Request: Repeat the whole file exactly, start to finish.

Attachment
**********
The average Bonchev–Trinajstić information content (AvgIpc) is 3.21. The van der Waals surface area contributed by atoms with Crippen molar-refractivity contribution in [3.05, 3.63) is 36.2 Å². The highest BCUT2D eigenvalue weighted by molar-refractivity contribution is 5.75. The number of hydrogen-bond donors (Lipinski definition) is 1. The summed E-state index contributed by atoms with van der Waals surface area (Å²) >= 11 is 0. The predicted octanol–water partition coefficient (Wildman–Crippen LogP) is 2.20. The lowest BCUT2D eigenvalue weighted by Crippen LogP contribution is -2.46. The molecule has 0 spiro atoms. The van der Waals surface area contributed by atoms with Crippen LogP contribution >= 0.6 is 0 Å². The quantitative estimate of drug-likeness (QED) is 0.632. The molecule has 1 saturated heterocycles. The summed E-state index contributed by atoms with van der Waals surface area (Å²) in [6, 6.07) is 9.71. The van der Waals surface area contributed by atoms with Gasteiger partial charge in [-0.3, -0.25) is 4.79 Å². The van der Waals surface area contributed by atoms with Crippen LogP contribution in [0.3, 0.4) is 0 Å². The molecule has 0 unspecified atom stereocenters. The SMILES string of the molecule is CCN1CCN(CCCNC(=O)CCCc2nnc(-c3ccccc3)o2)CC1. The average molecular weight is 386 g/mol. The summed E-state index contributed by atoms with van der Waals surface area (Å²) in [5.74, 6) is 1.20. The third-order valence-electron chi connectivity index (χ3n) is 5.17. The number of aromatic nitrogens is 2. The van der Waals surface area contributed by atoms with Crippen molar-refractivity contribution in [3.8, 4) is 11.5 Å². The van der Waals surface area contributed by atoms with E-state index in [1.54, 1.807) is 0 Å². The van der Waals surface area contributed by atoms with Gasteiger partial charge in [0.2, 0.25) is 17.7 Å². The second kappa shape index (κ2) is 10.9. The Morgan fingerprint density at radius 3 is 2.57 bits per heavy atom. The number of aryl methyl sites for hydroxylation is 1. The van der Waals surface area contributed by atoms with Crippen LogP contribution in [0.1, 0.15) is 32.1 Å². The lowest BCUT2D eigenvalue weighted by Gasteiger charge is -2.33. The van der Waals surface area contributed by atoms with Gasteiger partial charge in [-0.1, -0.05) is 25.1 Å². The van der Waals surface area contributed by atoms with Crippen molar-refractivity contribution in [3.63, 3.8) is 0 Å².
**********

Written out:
The average Bonchev–Trinajstić information content (AvgIpc) is 3.21. The van der Waals surface area contributed by atoms with Crippen molar-refractivity contribution in [3.05, 3.63) is 36.2 Å². The highest BCUT2D eigenvalue weighted by molar-refractivity contribution is 5.75. The number of hydrogen-bond donors (Lipinski definition) is 1. The summed E-state index contributed by atoms with van der Waals surface area (Å²) >= 11 is 0. The predicted octanol–water partition coefficient (Wildman–Crippen LogP) is 2.20. The lowest BCUT2D eigenvalue weighted by Crippen LogP contribution is -2.46. The molecule has 0 spiro atoms. The van der Waals surface area contributed by atoms with Crippen LogP contribution >= 0.6 is 0 Å². The quantitative estimate of drug-likeness (QED) is 0.632. The molecule has 1 saturated heterocycles. The summed E-state index contributed by atoms with van der Waals surface area (Å²) in [6, 6.07) is 9.71. The van der Waals surface area contributed by atoms with Gasteiger partial charge in [-0.3, -0.25) is 4.79 Å². The van der Waals surface area contributed by atoms with Crippen LogP contribution in [0.3, 0.4) is 0 Å². The molecule has 0 unspecified atom stereocenters. The SMILES string of the molecule is CCN1CCN(CCCNC(=O)CCCc2nnc(-c3ccccc3)o2)CC1. The average molecular weight is 386 g/mol. The summed E-state index contributed by atoms with van der Waals surface area (Å²) in [5.74, 6) is 1.20. The third-order valence-electron chi connectivity index (χ3n) is 5.17. The number of aromatic nitrogens is 2. The van der Waals surface area contributed by atoms with Crippen molar-refractivity contribution in [3.8, 4) is 11.5 Å². The van der Waals surface area contributed by atoms with E-state index in [1.54, 1.807) is 0 Å². The van der Waals surface area contributed by atoms with Gasteiger partial charge in [0.2, 0.25) is 17.7 Å². The second kappa shape index (κ2) is 10.9. The Morgan fingerprint density at radius 3 is 2.57 bits per heavy atom. The number of aryl methyl sites for hydroxylation is 1. The van der Waals surface area contributed by atoms with Crippen LogP contribution in [0.1, 0.15) is 32.1 Å². The lowest BCUT2D eigenvalue weighted by Gasteiger charge is -2.33. The van der Waals surface area contributed by atoms with Gasteiger partial charge in [-0.1, -0.05) is 25.1 Å². The van der Waals surface area contributed by atoms with Crippen molar-refractivity contribution in [3.63, 3.8) is 0 Å².